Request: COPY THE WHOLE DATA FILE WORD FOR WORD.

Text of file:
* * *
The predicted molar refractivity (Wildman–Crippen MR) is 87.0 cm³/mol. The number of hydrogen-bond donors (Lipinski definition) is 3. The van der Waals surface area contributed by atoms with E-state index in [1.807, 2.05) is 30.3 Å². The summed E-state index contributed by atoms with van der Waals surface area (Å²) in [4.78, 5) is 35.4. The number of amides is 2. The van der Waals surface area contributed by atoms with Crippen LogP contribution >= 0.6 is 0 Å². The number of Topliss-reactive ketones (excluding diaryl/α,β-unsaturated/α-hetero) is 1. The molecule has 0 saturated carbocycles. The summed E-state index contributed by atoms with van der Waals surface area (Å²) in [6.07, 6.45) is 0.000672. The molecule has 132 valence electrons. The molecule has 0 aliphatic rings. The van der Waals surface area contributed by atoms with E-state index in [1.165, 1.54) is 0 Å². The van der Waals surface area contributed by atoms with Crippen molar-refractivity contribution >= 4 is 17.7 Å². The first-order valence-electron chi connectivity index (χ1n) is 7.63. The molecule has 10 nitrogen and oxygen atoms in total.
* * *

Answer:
The predicted molar refractivity (Wildman–Crippen MR) is 87.0 cm³/mol. The number of hydrogen-bond donors (Lipinski definition) is 3. The van der Waals surface area contributed by atoms with E-state index in [1.807, 2.05) is 30.3 Å². The summed E-state index contributed by atoms with van der Waals surface area (Å²) in [4.78, 5) is 35.4. The number of amides is 2. The van der Waals surface area contributed by atoms with Crippen LogP contribution >= 0.6 is 0 Å². The number of Topliss-reactive ketones (excluding diaryl/α,β-unsaturated/α-hetero) is 1. The molecule has 0 saturated carbocycles. The summed E-state index contributed by atoms with van der Waals surface area (Å²) in [6.07, 6.45) is 0.000672. The molecule has 132 valence electrons. The molecule has 0 aliphatic rings. The van der Waals surface area contributed by atoms with E-state index in [1.165, 1.54) is 0 Å². The van der Waals surface area contributed by atoms with Crippen molar-refractivity contribution >= 4 is 17.7 Å². The first-order valence-electron chi connectivity index (χ1n) is 7.63. The molecule has 10 nitrogen and oxygen atoms in total.